Afghanistan, now called the Islamic Emirate of Afghanistan, has been embroiled in war, poverty, and unsafety for more than four decades. The Taliban, which had earlier been in power for about 4 years, after years of civil war and hideout life in Afghanistan's remote mountains and deserts, are now back in power. The movement and religious-military organization, now wielding a considerable degree of financial and political power, is estimated to have more than 75,000 fighters in its ranks. This return of the Taliban to power has not only changed the lives of ordinary Afghans, but also the lives of Taliban members themselves. These changes, on all sides, have given a new face to daily life in Afghanistan. The first and most prominent question facing the people of Afghanistan is that of staying or leaving, which has divided them even further. Those who have chosen to stay, while trying to get past the oppression and pain, have to deal with a lot of ambiguity which makes their picture of life a foggy one. Women and children, athletes, artists and art lovers, addicts and even marketers are all waiting to see what this new government will do to them. Those who have fled the country, however, envision a brighter future for themselves. This pursuit takes a toll as they have farewelled to a place they used to call home.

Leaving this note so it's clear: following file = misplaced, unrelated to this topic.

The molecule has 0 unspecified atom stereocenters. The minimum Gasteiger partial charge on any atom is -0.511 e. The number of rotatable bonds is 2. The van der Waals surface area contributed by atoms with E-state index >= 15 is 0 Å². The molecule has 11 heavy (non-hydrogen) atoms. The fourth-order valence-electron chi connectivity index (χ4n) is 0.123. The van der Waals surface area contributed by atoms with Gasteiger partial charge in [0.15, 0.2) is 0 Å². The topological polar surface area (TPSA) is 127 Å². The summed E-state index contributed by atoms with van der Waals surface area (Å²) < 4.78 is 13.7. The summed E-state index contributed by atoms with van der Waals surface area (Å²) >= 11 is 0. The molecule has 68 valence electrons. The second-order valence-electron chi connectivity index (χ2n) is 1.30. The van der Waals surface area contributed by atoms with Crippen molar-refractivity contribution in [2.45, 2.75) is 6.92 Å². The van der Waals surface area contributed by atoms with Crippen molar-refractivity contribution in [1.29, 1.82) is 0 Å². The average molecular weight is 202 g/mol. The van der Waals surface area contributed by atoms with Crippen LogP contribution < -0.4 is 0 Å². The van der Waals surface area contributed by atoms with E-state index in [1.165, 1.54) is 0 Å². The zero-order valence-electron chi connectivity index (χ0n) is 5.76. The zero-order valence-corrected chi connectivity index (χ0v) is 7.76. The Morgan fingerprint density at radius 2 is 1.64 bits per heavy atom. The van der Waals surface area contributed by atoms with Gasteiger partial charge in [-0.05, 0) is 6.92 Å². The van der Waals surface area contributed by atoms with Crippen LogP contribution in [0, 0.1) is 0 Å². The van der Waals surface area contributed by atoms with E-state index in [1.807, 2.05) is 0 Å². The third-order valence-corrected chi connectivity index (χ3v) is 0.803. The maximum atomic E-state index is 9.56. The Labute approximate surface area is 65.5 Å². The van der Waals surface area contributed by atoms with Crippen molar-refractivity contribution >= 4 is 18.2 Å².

Taliban members, however, have a different story. For years, they have been living and fighting alone in the mountains and remote areas, witnessing the splendor of Kabul from afar. They are now living the dream; they are expecting to exploit the religious teachings that they have been reviewing for years in order to build a different world for the people of Afghanistan, whom they rule now.
Afghanistan today is at the crossroads of these dual lives, which altogether depict a new image. Some people on the way (Taliban)–just arrived–and some others on the way (immigrants)–leaving
+those who are certain their dreams have come true, and those whose lives have become gloomy with the advent of such dreams.
Over the 40 years of the ongoing wars, cemeteries near and on the outskirts of war-torn towns and villages gradually grew closer and closer to the neighboring towns and villages. The dead and the living are getting mingled.
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